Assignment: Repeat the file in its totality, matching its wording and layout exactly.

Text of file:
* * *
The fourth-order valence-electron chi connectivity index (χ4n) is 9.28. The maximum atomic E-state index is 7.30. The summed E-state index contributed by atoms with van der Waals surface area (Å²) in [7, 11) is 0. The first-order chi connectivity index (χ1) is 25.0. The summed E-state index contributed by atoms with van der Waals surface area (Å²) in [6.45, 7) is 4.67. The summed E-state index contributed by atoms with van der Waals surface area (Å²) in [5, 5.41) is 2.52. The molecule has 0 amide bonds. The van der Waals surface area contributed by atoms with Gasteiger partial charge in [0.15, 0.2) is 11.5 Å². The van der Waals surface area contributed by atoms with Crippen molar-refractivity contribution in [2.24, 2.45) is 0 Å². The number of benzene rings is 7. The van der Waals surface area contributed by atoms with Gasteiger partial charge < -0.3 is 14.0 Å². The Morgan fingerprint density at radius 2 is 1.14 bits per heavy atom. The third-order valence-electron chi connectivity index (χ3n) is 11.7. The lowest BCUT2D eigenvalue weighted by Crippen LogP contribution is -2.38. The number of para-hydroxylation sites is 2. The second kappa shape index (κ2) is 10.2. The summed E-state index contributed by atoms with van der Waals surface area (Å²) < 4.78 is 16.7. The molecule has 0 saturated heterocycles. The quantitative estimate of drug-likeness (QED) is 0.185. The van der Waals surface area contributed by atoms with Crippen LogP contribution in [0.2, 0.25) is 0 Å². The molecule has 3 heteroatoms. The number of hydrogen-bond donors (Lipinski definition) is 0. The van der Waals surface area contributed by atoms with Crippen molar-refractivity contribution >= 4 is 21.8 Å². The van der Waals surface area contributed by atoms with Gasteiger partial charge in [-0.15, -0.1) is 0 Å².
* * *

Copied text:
The fourth-order valence-electron chi connectivity index (χ4n) is 9.28. The maximum atomic E-state index is 7.30. The summed E-state index contributed by atoms with van der Waals surface area (Å²) in [7, 11) is 0. The first-order chi connectivity index (χ1) is 25.0. The summed E-state index contributed by atoms with van der Waals surface area (Å²) in [6.45, 7) is 4.67. The summed E-state index contributed by atoms with van der Waals surface area (Å²) in [5, 5.41) is 2.52. The molecule has 0 amide bonds. The van der Waals surface area contributed by atoms with Gasteiger partial charge in [0.15, 0.2) is 11.5 Å². The van der Waals surface area contributed by atoms with Crippen molar-refractivity contribution in [2.24, 2.45) is 0 Å². The number of benzene rings is 7. The van der Waals surface area contributed by atoms with Gasteiger partial charge < -0.3 is 14.0 Å². The Morgan fingerprint density at radius 2 is 1.14 bits per heavy atom. The third-order valence-electron chi connectivity index (χ3n) is 11.7. The lowest BCUT2D eigenvalue weighted by Crippen LogP contribution is -2.38. The number of para-hydroxylation sites is 2. The second kappa shape index (κ2) is 10.2. The summed E-state index contributed by atoms with van der Waals surface area (Å²) < 4.78 is 16.7. The molecule has 0 saturated heterocycles. The quantitative estimate of drug-likeness (QED) is 0.185. The van der Waals surface area contributed by atoms with Crippen LogP contribution in [0.2, 0.25) is 0 Å². The molecule has 3 heteroatoms. The number of hydrogen-bond donors (Lipinski definition) is 0. The van der Waals surface area contributed by atoms with Crippen molar-refractivity contribution >= 4 is 21.8 Å². The van der Waals surface area contributed by atoms with Gasteiger partial charge in [-0.15, -0.1) is 0 Å².